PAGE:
You should be able to check it on a bench using a ohms meter. generally 1 of the 3 will be bad, and not all 3, so you just see if one is different, inside the rectifier.
 

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It sounds like the rectifier is shot. When mine went I noticed my speedo and all lights weren't working. Pulled over and it was dead, not even a click from the starter, no lights. When I took off the battery cover my battery was hot to the touch. Took it home in my truck and had the battery tested. It was completely dead. Did some research and learned about the rectifier, then bought a new battery and checked the voltage across the new battery when the bike was running. It was over 19V, which indicated a bad rectifier that was overcharging the battery. Put in a new rectifier (easy job) and the voltage dropped to 13.5 - 14, which is normal. I've had no problems since.

There are plenty of cheap rectifiers on eBay - don't waste your money and risk killing another battery. Go with an OEM.
 

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when a battery is overcharged the acid is literally boiling - over 220°F. It must have blown a vent out after it swelled up, and that is what you were smelling: boiling sulfuric acid.

You are lucky it didnt explode under your butt. Twice!
 

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Discussion Starter #12
Yeah KCW, I agree. Its odd though, i didnt smell it on the first battery when riding, just a while after it was parked in the garage. Then on the ride home with the second battery I didnt smell it at all either while riding or when I got home.
 

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Some newer cars or SUVs have the battery in the passenger compartment
and families have died because of this - overcome by the acid fumes, and they kept driving till they died.
 

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Discussion Starter #14
While I was only able to find one example of what you are referring to KCW I have worried about the same thing. It is a common practice in tear drop campers to put the battery in the cabin area. I never understood that and when I built my camper I was sure to put it outside the cabin area and I tried to seal it off from the cabin as good as I could.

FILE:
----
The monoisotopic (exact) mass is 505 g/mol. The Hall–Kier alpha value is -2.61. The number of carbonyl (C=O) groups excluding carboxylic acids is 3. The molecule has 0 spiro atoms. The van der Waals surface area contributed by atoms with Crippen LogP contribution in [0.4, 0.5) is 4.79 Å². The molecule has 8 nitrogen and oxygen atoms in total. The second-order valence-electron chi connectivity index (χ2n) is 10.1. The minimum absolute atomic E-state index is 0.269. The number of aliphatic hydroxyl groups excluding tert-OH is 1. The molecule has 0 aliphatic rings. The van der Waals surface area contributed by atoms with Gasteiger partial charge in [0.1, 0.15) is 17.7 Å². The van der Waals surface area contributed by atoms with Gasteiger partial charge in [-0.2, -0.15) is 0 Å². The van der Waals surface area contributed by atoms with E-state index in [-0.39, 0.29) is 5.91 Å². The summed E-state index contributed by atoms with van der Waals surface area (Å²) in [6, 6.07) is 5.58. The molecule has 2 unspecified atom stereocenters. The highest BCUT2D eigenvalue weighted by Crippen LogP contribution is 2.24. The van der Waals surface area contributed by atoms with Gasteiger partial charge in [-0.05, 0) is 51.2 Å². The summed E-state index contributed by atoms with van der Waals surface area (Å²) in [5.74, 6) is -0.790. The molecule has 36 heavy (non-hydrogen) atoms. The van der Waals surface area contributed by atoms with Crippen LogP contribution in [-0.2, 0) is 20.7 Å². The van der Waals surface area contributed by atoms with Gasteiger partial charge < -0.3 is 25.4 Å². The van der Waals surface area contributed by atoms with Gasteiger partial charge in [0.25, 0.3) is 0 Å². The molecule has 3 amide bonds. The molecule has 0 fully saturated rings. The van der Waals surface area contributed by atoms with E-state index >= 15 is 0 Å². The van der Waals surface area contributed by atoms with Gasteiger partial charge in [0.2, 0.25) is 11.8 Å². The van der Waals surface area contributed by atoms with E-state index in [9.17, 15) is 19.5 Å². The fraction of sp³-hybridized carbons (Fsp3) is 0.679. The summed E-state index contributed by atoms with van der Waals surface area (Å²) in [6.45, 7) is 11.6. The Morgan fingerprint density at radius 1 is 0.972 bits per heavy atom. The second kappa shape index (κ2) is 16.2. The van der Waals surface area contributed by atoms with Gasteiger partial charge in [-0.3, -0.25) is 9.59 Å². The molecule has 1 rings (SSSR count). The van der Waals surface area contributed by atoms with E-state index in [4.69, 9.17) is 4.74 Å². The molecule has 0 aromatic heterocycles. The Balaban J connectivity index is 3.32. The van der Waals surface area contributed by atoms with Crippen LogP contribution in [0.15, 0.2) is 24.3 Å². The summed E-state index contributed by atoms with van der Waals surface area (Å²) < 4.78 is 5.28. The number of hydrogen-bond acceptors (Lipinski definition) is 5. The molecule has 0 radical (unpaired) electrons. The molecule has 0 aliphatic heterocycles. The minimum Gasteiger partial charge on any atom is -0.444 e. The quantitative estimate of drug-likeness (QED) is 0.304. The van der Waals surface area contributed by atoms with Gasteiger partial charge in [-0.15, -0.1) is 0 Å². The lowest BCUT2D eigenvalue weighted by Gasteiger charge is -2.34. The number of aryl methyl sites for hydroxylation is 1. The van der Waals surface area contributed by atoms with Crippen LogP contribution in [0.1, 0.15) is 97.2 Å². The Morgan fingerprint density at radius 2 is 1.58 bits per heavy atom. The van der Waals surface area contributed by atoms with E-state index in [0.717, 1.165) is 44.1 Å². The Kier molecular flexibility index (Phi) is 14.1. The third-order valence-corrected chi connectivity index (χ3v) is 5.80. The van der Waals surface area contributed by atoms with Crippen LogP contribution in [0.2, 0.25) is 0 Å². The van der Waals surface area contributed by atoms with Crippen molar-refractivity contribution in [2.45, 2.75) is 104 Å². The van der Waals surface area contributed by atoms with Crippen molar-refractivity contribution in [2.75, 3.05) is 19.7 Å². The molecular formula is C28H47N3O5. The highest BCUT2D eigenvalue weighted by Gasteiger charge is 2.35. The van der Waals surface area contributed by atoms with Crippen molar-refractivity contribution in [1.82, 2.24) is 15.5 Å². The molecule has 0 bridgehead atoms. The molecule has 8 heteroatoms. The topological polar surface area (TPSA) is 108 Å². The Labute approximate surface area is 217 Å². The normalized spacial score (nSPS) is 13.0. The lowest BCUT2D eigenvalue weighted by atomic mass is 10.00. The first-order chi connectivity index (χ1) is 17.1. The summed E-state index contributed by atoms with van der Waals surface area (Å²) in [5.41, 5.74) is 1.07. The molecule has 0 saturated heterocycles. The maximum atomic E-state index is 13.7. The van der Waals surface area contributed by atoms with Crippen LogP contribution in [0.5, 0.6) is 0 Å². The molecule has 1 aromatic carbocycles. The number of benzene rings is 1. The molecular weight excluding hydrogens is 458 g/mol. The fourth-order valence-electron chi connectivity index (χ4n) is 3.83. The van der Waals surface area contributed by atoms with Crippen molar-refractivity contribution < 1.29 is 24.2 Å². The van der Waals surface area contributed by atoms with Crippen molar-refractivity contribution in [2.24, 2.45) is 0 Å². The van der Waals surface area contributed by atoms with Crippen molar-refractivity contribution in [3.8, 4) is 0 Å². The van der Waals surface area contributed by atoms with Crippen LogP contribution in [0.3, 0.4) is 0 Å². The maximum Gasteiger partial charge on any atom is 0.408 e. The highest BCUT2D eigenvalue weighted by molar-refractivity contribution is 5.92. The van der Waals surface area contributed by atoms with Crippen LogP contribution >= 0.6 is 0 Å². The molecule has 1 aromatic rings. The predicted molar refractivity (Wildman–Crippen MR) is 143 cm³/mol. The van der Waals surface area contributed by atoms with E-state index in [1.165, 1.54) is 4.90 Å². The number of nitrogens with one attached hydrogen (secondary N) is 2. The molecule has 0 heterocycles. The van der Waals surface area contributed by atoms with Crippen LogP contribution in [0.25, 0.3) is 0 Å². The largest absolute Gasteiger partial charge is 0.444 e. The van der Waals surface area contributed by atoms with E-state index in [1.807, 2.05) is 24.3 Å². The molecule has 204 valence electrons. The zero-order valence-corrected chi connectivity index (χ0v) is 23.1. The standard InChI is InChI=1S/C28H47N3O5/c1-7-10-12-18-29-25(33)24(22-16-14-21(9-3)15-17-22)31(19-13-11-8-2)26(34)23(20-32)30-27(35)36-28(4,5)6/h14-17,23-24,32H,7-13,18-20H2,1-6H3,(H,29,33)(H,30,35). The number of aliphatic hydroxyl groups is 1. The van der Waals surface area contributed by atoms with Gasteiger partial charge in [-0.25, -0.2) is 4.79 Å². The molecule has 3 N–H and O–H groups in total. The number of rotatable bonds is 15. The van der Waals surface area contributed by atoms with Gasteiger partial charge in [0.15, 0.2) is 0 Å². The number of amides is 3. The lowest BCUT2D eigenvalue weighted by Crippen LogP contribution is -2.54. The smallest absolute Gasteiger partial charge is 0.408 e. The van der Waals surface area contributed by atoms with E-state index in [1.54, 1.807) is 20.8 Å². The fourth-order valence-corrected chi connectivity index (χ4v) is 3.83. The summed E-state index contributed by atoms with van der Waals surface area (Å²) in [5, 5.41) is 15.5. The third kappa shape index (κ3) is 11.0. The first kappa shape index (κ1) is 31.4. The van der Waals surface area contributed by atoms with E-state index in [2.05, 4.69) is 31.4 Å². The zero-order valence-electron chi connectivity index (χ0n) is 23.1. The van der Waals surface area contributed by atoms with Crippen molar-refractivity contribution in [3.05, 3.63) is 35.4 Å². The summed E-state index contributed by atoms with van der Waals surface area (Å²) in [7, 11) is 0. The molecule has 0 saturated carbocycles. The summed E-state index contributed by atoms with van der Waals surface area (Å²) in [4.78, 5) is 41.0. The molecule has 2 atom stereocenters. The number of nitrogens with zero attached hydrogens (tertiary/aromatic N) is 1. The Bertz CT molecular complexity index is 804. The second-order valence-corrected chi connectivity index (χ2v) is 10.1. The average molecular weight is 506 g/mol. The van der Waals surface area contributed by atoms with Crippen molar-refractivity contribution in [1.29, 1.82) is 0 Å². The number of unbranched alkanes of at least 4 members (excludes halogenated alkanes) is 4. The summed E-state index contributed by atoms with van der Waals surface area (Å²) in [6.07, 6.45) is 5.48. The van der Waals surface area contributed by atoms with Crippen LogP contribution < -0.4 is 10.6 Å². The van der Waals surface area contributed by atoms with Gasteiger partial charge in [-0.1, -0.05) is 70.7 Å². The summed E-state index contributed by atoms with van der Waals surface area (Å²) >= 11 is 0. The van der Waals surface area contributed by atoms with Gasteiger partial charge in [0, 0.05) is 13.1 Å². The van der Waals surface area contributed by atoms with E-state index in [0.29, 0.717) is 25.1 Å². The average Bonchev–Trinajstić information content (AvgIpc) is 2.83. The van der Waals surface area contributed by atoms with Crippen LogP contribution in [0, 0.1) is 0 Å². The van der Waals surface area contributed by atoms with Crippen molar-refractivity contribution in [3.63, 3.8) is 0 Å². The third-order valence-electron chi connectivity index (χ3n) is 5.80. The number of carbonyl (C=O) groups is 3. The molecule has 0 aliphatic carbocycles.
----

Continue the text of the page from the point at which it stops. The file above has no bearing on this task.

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every aircooled VW ever made had the battery under the back seat. I owned many when I was young, and have never heard of a VW overcharging its battery and boiling the water out - with over 15 million bugs made that is a pretty good record.

They only had two idiot lights on the speedo. One indicated your charging system has failed, which could mean the fan belt to the generator / engine fan broke and you better stop RIGHT NOW (beacause your air cooled engine is getting no air).

The other indicated you have no oil pressure, in which case you have about 2 seconds to shift into neutral and turn the engine off, or your bearings are history.

Maybe thats why no VW bug ever boiled out its battery, the engine was not able to keep running long enough to do it. Or maybe the charging system really was that reliable.
 

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Wonder if it is worth it to put in an over voltage relay, so if the voltage goes >16v it will disconnect the battery, or maybe the whole regulator from the bike.
 

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It should have been part of the engine monitor - over voltage is very easy to detect and turn the yellow light on.

Im surprised its not already in there.

Goldwings had a big problem with their charging system in the '70s. They put a volt meter on the 'dashboard'.